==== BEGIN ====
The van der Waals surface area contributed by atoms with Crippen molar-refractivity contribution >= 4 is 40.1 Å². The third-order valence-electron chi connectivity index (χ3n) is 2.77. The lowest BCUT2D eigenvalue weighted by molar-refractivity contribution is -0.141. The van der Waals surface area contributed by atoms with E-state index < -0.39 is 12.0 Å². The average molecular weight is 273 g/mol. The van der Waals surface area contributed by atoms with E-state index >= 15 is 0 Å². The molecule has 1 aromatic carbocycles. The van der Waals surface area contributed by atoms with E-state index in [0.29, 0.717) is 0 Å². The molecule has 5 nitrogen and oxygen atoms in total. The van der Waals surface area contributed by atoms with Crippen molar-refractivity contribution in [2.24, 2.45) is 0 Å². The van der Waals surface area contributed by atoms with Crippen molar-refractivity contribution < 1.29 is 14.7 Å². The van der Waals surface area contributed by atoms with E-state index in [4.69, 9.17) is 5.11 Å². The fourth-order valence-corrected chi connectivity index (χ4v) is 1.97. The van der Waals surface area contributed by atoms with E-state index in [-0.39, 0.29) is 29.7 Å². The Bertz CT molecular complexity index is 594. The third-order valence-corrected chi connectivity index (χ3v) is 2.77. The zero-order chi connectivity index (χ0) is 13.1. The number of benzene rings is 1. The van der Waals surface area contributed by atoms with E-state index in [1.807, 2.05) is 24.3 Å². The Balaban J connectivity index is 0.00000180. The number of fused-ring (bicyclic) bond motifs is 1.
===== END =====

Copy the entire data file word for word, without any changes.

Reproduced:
The van der Waals surface area contributed by atoms with Crippen molar-refractivity contribution >= 4 is 40.1 Å². The third-order valence-electron chi connectivity index (χ3n) is 2.77. The lowest BCUT2D eigenvalue weighted by molar-refractivity contribution is -0.141. The van der Waals surface area contributed by atoms with E-state index < -0.39 is 12.0 Å². The average molecular weight is 273 g/mol. The van der Waals surface area contributed by atoms with E-state index >= 15 is 0 Å². The molecule has 1 aromatic carbocycles. The van der Waals surface area contributed by atoms with E-state index in [0.29, 0.717) is 0 Å². The molecule has 5 nitrogen and oxygen atoms in total. The van der Waals surface area contributed by atoms with Crippen molar-refractivity contribution in [2.24, 2.45) is 0 Å². The van der Waals surface area contributed by atoms with Crippen molar-refractivity contribution < 1.29 is 14.7 Å². The van der Waals surface area contributed by atoms with E-state index in [4.69, 9.17) is 5.11 Å². The fourth-order valence-corrected chi connectivity index (χ4v) is 1.97. The van der Waals surface area contributed by atoms with E-state index in [-0.39, 0.29) is 29.7 Å². The Bertz CT molecular complexity index is 594. The third-order valence-corrected chi connectivity index (χ3v) is 2.77. The zero-order chi connectivity index (χ0) is 13.1. The number of benzene rings is 1. The van der Waals surface area contributed by atoms with E-state index in [1.807, 2.05) is 24.3 Å². The Balaban J connectivity index is 0.00000180. The number of fused-ring (bicyclic) bond motifs is 1.